• Boosts circulation and reduces swelling by pumping blood to the heart


What are the most common postpartum pelvic floor problems?

Many physical aspects of pregnancy and childbirth can cause trauma to your pelvic floor muscles, leading to issues with the pelvic floor’s primary responsibilities, such as the following. 

Keep in mind that different types of pelvic floor dysfunction may arise. Muscle strength is the ability to fully contract and extend a muscle or group of muscles. In this context, “weakness” refers to overly tense and overstretched muscles, which are more commonly associated with the term.


Urinary incontinence

During pregnancy, your growing uterus compresses your bladder, making it a little more challenging to hold. Additional stretching of and strain on your pelvic floor muscles during childbirth is also a factor.


Fecal incontinence

Tearing in the perineum, the tissue between the vagina and anus, during labor and delivery can lead to issues with bowel control. Childbirth can also strain the anal sphincter, the ring of muscle that opens and closes the anus.



At the other end of the spectrum, overly tense pelvic floor muscles can delay the emptying of your colon after childbirth, leading to constipation.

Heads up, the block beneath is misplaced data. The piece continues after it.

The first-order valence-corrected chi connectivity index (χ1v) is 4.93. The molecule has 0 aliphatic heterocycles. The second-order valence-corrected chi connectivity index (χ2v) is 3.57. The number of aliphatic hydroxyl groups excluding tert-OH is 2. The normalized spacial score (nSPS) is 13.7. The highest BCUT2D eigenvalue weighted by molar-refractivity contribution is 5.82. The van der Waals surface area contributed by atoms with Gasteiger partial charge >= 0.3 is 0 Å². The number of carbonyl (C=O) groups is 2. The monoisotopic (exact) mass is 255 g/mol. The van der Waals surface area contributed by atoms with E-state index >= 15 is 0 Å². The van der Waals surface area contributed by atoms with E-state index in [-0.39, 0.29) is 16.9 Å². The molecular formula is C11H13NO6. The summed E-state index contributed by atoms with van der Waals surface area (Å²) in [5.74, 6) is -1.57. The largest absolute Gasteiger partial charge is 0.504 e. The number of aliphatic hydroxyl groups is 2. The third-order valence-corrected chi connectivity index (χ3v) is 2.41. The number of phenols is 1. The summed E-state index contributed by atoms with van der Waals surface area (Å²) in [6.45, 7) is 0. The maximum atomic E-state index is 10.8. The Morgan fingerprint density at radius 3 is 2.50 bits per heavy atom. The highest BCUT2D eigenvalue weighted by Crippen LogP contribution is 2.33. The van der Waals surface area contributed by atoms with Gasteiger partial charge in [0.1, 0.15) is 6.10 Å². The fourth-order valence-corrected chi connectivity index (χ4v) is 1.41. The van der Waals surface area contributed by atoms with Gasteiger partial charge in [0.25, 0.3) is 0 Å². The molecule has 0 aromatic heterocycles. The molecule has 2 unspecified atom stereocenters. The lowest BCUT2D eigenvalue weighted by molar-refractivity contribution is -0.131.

Pelvic organ prolapse

One of the pelvic floor’s primary functions is to hold your pelvic organs in the right place. Different types of pelvic floor dysfunction may contribute to prolapse or shift these organs from their normal position. 


Overstretched muscles can cause the uterus, bladder, or rectum to fall into your vagina, while overly tight muscles may force organs out of place.


What are the best exercises for postpartum pelvic floor issues?

Different types of pelvic floor dysfunction have other underlying causes which is why it can be helpful to work with a pelvic floor specialist who can help you identify the attention your pelvic floor needs.

Start your recovery with Ruth Health. Learn more.

Generally speaking, most postpartum pelvic floor issues result from muscle dysregulation. Heel slides and toe taps are simple exercises that support the pelvic floor. Follow the steps below to try them at home.


Heel slides

  1. Lie on your back with bent knees and your feet flat on the floor, and a neutral pelvis.
  2. Inhale and exhale and let your ribs compress.
  3. Draw up your pelvic floor slowly with control and engage your core.
  4. Slide your right heel away from you (as far as you can while still engaging your core) and inhale the leg back up.
  5. Repeat 10 times and then switch to the other side.


Toe taps

  1. Lie on your back with bent knees, feet off the floor, and shins parallel to the floor.